- Rockies players spoke favorably to Patrick Saunders of the Denver Post about the tougher attitude and culture around the team as well as the front office’s emphasis on making tough decisions to improve the immediate on-field product. The Rox cut Jhoulys Chacin in Spring Training, for example, despite his long tenure with the team and status as a clubhouse favorite. Left-hander Rex Brothers was sent to Triple-A despite his big league experience, Adam Ottavino seized the closer’s role almost immediately, and manager Walt Weiss has requested and been provided with significant input from the analytics department to drastically increase the amount of infield shifting in Colorado. The change starts with new GM Jeff Bridich, according to Corey Dickerson, who spoke highly of Bridich’s knowledge of players. “There is no messing around, not with this group,” Carlos Gonzalez told Saunders. “We are here to win now. We are not here to be patient.”
Here’s the latest on the 2015 draft, via a massive post from FanGraphs’ Kiley McDaniel.
- McDaniel notes that there isn’t much top-level talent in this draft (an opinion shared by many analysts), and says that the industry is unclear what the Diamondbacks will do with, or even how they’re thinking about, the first pick in the draft.
- The Astros, who have the second overall pick, appear to be focused on high school shortstop Brendan Rodgers, UC-Santa Barbara pitcher Dillon Tate, and Vanderbilt infielder Dansby Swanson, who McDaniel ranks the top three prospects in the draft.
- Red Sox GM Ben Cherington was seen on ESPNU last night watching Swanson and Vanderbilt pitcher Carson Fulmer. The Red Sox pick seventh. They’ve also been connected to LSU shortstop Alex Bregman. McDaniel ranks Bregman the fourth-best prospect in the draft, Fulmer the seventh.
- Since the draft lacks much top talent, one possibility is that many teams will draft second-round-type players in the first round and save money against their bonus pools for later picks in the draft.
- McDaniel ranks Astros unsigned 2014 No. 1 pick Brady Aiken the No. 24 prospect in the draft, noting that many in the industry feel that Aiken’s arm issues go beyond Tommy John surgery and that he could have further injury problems later in his career.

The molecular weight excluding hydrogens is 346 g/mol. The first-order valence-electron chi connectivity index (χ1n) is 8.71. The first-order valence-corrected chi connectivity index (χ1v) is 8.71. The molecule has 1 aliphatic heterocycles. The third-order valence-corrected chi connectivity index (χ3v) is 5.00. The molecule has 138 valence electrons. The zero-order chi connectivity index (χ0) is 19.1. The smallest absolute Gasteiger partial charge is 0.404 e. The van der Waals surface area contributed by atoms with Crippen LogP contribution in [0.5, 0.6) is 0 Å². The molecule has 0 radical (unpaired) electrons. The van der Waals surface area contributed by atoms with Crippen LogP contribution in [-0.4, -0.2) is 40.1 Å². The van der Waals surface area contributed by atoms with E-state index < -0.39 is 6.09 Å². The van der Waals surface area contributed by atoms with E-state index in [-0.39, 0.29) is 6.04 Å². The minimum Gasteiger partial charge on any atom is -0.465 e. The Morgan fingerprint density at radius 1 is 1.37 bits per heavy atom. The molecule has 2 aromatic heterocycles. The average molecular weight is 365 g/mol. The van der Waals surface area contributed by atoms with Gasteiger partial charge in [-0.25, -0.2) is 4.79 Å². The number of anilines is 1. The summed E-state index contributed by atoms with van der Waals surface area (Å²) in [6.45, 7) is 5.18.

James Shields didn’t have his best performance today, but the Padres were still able to top the Cubs at Wrigley Field on Friday, as Corey Brock of MLB.com writes. “I didn’t have the greatest stuff today. I wasn’t locating as well as I wanted to; I was behind in the count all day,” Shields said. In the end, San Diego managed to win 5-4 anyway, thanks to Wil Myers‘ three-run homer in the seventh inning. More from the National League West..
- The Giants offered Nelson Cruz a deal worth upwards of $40MM this offseason, according to Henry Schulman of the San Francisco Chronicle (via Twitter). The Mariners, meanwhile, landed Cruz on a four-year, $57MM contract. Cruz, 35 in July, led the Majors in home runs in 2014 (40) while putting together an excellent .271/.333/.525 batting line.
- Craig Edwards of Fangraphs looked at the Diamondbacks‘ decision to promote Yasmany Tomas to the varsity squad this week. Arizona generated a good amount of excitement by promoting Tomas, but their $68MM investment was apparently brought aboard to sit on the bench. As Edwards shows, a difficult numbers crunch led Arizona to promote Tomas rather than Double-A prospects like Brandon Drury and Socrates Brito who are not quite ready for primetime.
- The Dodgers have been kept afloat by young relievers Yimi Garcia and Pedro Baez, as Mark Saxon of ESPNLosAngeles.com writes. The previous regime put emphasis on experience in building the bullpen, but the new front office gave jobs to Baez and Garcia rather than the veterans they had in camp. The Dodgers bounced Dustin McGowan, told Mike Adams (who later retired) that he wouldn’t make the team, and sent Sergio Santos and David Aardsma to Triple-A.
Despite the high-profile signing of Yasmany Tomas this winter, the D-Backs will use him primarily off the bench in his first taste of Major League action, GM Dave Stewart told reporters, including Nick Piecoro of the Arizona Republic. Tomas was promoted today, due in part to a lack of other options on the 40-man roster, Piecoro writes. Arizona had few other position players both healthy and on the 40-man, but despite that fact, Stewart said he didn’t consider transferring injured pitchers Matt Stites or Patrick Corbin to the 60-day disabled list. Stewart feels that each is close enough to being healthy that he didn’t want to risk a move to the 60-day DL. The GM also noted that he has not considered making a trade to alleviate some of his logjam of outfielders.